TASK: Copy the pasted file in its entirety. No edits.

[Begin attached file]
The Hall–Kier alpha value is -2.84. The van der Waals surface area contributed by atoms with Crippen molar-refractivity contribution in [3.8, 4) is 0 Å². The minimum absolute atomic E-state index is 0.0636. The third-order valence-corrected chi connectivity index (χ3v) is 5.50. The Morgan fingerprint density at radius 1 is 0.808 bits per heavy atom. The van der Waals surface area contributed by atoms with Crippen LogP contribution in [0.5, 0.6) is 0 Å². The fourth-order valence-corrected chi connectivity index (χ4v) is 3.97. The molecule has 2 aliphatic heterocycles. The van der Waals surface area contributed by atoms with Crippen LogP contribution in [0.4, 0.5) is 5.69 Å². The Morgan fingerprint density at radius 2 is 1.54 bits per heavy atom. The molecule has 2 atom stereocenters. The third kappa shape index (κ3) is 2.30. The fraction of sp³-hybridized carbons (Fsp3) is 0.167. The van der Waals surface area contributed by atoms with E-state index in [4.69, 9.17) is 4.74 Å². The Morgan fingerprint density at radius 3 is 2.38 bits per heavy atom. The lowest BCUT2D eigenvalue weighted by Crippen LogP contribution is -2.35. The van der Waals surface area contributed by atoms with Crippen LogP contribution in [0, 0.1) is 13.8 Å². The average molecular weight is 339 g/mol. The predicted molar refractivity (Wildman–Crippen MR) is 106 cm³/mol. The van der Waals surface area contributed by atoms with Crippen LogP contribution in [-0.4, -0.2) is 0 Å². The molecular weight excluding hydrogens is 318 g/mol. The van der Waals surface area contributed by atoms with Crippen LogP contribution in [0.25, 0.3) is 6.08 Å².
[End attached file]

The Hall–Kier alpha value is -2.84. The van der Waals surface area contributed by atoms with Crippen molar-refractivity contribution in [3.8, 4) is 0 Å². The minimum absolute atomic E-state index is 0.0636. The third-order valence-corrected chi connectivity index (χ3v) is 5.50. The Morgan fingerprint density at radius 1 is 0.808 bits per heavy atom. The van der Waals surface area contributed by atoms with Crippen LogP contribution in [0.5, 0.6) is 0 Å². The fourth-order valence-corrected chi connectivity index (χ4v) is 3.97. The molecule has 2 aliphatic heterocycles. The van der Waals surface area contributed by atoms with Crippen LogP contribution in [0.4, 0.5) is 5.69 Å². The Morgan fingerprint density at radius 2 is 1.54 bits per heavy atom. The molecule has 2 atom stereocenters. The third kappa shape index (κ3) is 2.30. The fraction of sp³-hybridized carbons (Fsp3) is 0.167. The van der Waals surface area contributed by atoms with E-state index in [4.69, 9.17) is 4.74 Å². The Morgan fingerprint density at radius 3 is 2.38 bits per heavy atom. The lowest BCUT2D eigenvalue weighted by Crippen LogP contribution is -2.35. The van der Waals surface area contributed by atoms with Crippen LogP contribution in [0, 0.1) is 13.8 Å². The average molecular weight is 339 g/mol. The predicted molar refractivity (Wildman–Crippen MR) is 106 cm³/mol. The van der Waals surface area contributed by atoms with Crippen LogP contribution in [-0.4, -0.2) is 0 Å². The molecular weight excluding hydrogens is 318 g/mol. The van der Waals surface area contributed by atoms with Crippen LogP contribution in [0.25, 0.3) is 6.08 Å².